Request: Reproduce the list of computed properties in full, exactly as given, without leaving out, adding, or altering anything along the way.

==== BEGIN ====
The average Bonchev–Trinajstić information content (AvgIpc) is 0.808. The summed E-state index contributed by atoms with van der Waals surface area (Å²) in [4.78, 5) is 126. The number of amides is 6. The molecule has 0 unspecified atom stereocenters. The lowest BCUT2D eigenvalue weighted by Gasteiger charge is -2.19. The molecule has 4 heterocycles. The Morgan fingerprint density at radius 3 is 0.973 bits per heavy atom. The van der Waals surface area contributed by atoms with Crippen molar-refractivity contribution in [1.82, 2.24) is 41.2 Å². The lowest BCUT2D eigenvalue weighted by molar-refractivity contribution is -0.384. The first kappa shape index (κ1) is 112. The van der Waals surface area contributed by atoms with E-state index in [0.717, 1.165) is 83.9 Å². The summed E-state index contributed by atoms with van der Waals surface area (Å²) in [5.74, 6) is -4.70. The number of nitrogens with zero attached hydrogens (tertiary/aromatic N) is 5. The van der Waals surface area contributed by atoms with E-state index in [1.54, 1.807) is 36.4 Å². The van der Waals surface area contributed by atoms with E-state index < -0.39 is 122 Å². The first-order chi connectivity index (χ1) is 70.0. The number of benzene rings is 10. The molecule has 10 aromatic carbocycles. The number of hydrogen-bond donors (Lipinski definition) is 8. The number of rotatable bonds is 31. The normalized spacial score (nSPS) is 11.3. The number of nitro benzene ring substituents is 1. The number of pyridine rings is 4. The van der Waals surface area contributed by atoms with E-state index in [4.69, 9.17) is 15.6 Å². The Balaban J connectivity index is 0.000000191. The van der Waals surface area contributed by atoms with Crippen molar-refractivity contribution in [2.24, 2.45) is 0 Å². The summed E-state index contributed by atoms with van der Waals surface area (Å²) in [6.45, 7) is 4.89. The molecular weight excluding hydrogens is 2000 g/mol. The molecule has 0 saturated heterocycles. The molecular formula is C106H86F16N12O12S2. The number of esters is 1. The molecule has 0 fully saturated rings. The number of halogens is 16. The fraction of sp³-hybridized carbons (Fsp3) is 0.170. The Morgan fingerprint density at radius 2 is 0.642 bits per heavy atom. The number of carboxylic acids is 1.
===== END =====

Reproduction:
The average Bonchev–Trinajstić information content (AvgIpc) is 0.808. The summed E-state index contributed by atoms with van der Waals surface area (Å²) in [4.78, 5) is 126. The number of amides is 6. The molecule has 0 unspecified atom stereocenters. The lowest BCUT2D eigenvalue weighted by Gasteiger charge is -2.19. The molecule has 4 heterocycles. The Morgan fingerprint density at radius 3 is 0.973 bits per heavy atom. The van der Waals surface area contributed by atoms with Crippen molar-refractivity contribution in [1.82, 2.24) is 41.2 Å². The lowest BCUT2D eigenvalue weighted by molar-refractivity contribution is -0.384. The first kappa shape index (κ1) is 112. The van der Waals surface area contributed by atoms with E-state index in [0.717, 1.165) is 83.9 Å². The summed E-state index contributed by atoms with van der Waals surface area (Å²) in [5.74, 6) is -4.70. The number of nitrogens with zero attached hydrogens (tertiary/aromatic N) is 5. The van der Waals surface area contributed by atoms with E-state index in [1.54, 1.807) is 36.4 Å². The van der Waals surface area contributed by atoms with E-state index < -0.39 is 122 Å². The first-order chi connectivity index (χ1) is 70.0. The number of benzene rings is 10. The molecule has 10 aromatic carbocycles. The number of hydrogen-bond donors (Lipinski definition) is 8. The number of rotatable bonds is 31. The normalized spacial score (nSPS) is 11.3. The number of nitro benzene ring substituents is 1. The number of pyridine rings is 4. The van der Waals surface area contributed by atoms with E-state index in [4.69, 9.17) is 15.6 Å². The Balaban J connectivity index is 0.000000191. The van der Waals surface area contributed by atoms with Crippen molar-refractivity contribution in [2.24, 2.45) is 0 Å². The summed E-state index contributed by atoms with van der Waals surface area (Å²) in [6.45, 7) is 4.89. The molecular weight excluding hydrogens is 2000 g/mol. The molecule has 0 saturated heterocycles. The molecular formula is C106H86F16N12O12S2. The number of esters is 1. The molecule has 0 fully saturated rings. The number of halogens is 16. The fraction of sp³-hybridized carbons (Fsp3) is 0.170. The Morgan fingerprint density at radius 2 is 0.642 bits per heavy atom. The number of carboxylic acids is 1.